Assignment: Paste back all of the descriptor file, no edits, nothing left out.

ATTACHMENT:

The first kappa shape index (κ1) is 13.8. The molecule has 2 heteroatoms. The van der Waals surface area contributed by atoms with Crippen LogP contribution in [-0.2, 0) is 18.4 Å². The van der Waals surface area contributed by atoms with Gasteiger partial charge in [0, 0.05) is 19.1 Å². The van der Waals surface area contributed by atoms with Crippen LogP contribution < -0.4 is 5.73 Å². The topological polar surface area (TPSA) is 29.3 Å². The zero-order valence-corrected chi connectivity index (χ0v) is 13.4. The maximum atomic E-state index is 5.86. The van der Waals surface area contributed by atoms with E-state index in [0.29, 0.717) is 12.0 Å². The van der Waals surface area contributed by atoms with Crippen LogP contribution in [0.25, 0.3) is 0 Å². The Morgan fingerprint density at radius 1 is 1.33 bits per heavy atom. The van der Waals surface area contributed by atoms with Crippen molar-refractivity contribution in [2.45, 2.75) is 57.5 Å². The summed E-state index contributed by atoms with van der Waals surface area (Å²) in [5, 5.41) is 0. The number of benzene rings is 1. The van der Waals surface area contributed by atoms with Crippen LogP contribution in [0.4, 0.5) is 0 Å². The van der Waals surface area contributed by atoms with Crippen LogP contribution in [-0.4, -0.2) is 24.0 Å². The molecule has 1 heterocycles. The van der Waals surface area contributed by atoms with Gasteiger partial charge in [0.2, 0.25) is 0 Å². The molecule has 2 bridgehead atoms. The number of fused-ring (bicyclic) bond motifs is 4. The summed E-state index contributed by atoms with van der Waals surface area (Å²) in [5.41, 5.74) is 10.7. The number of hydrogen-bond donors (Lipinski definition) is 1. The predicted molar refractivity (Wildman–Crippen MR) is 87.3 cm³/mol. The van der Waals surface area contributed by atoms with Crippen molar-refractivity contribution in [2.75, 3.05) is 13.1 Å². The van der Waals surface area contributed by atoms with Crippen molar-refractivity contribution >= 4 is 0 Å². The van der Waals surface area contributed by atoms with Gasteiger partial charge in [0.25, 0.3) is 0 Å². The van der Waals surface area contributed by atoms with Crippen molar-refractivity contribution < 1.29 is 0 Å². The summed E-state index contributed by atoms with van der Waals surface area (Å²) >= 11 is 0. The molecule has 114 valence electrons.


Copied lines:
The first kappa shape index (κ1) is 13.8. The molecule has 2 heteroatoms. The van der Waals surface area contributed by atoms with Crippen LogP contribution in [-0.2, 0) is 18.4 Å². The van der Waals surface area contributed by atoms with Gasteiger partial charge in [0, 0.05) is 19.1 Å². The van der Waals surface area contributed by atoms with Crippen LogP contribution < -0.4 is 5.73 Å². The topological polar surface area (TPSA) is 29.3 Å². The zero-order valence-corrected chi connectivity index (χ0v) is 13.4. The maximum atomic E-state index is 5.86. The van der Waals surface area contributed by atoms with E-state index in [0.29, 0.717) is 12.0 Å². The van der Waals surface area contributed by atoms with Crippen LogP contribution in [0.25, 0.3) is 0 Å². The Morgan fingerprint density at radius 1 is 1.33 bits per heavy atom. The van der Waals surface area contributed by atoms with Crippen molar-refractivity contribution in [2.45, 2.75) is 57.5 Å². The summed E-state index contributed by atoms with van der Waals surface area (Å²) in [5, 5.41) is 0. The number of benzene rings is 1. The van der Waals surface area contributed by atoms with Crippen LogP contribution in [0.4, 0.5) is 0 Å². The van der Waals surface area contributed by atoms with Crippen LogP contribution in [-0.4, -0.2) is 24.0 Å². The molecule has 1 heterocycles. The van der Waals surface area contributed by atoms with Gasteiger partial charge in [0.2, 0.25) is 0 Å². The molecule has 2 bridgehead atoms. The number of fused-ring (bicyclic) bond motifs is 4. The summed E-state index contributed by atoms with van der Waals surface area (Å²) in [5.41, 5.74) is 10.7. The number of hydrogen-bond donors (Lipinski definition) is 1. The predicted molar refractivity (Wildman–Crippen MR) is 87.3 cm³/mol. The van der Waals surface area contributed by atoms with Crippen molar-refractivity contribution in [2.75, 3.05) is 13.1 Å². The van der Waals surface area contributed by atoms with Crippen molar-refractivity contribution >= 4 is 0 Å². The van der Waals surface area contributed by atoms with Gasteiger partial charge in [0.25, 0.3) is 0 Å². The van der Waals surface area contributed by atoms with Crippen molar-refractivity contribution < 1.29 is 0 Å². The summed E-state index contributed by atoms with van der Waals surface area (Å²) >= 11 is 0. The molecule has 114 valence electrons.